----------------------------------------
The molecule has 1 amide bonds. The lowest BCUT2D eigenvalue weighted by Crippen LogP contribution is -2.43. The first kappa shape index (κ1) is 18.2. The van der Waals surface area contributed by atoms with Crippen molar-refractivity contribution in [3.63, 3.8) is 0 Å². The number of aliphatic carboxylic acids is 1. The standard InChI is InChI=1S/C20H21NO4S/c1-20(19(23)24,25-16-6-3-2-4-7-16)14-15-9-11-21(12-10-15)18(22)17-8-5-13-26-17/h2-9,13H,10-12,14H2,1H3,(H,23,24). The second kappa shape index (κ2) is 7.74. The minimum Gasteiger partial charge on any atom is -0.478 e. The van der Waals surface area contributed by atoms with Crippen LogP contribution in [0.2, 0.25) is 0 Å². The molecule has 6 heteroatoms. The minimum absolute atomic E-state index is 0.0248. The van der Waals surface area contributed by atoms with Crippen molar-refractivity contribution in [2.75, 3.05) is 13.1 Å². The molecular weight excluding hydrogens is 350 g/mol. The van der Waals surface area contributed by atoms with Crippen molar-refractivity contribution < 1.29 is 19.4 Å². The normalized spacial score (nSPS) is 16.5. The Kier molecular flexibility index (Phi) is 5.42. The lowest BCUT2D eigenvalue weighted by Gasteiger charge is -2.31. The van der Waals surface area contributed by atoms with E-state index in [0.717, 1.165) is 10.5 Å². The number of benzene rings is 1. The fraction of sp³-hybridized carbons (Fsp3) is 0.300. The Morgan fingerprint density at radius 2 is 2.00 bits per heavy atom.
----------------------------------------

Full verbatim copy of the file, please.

The molecule has 1 amide bonds. The lowest BCUT2D eigenvalue weighted by Crippen LogP contribution is -2.43. The first kappa shape index (κ1) is 18.2. The van der Waals surface area contributed by atoms with Crippen molar-refractivity contribution in [3.63, 3.8) is 0 Å². The number of aliphatic carboxylic acids is 1. The standard InChI is InChI=1S/C20H21NO4S/c1-20(19(23)24,25-16-6-3-2-4-7-16)14-15-9-11-21(12-10-15)18(22)17-8-5-13-26-17/h2-9,13H,10-12,14H2,1H3,(H,23,24). The second kappa shape index (κ2) is 7.74. The minimum Gasteiger partial charge on any atom is -0.478 e. The van der Waals surface area contributed by atoms with Crippen LogP contribution in [0.2, 0.25) is 0 Å². The molecule has 6 heteroatoms. The minimum absolute atomic E-state index is 0.0248. The van der Waals surface area contributed by atoms with Crippen molar-refractivity contribution in [2.75, 3.05) is 13.1 Å². The molecular weight excluding hydrogens is 350 g/mol. The van der Waals surface area contributed by atoms with Crippen molar-refractivity contribution < 1.29 is 19.4 Å². The normalized spacial score (nSPS) is 16.5. The Kier molecular flexibility index (Phi) is 5.42. The lowest BCUT2D eigenvalue weighted by Gasteiger charge is -2.31. The van der Waals surface area contributed by atoms with E-state index in [0.717, 1.165) is 10.5 Å². The number of benzene rings is 1. The fraction of sp³-hybridized carbons (Fsp3) is 0.300. The Morgan fingerprint density at radius 2 is 2.00 bits per heavy atom.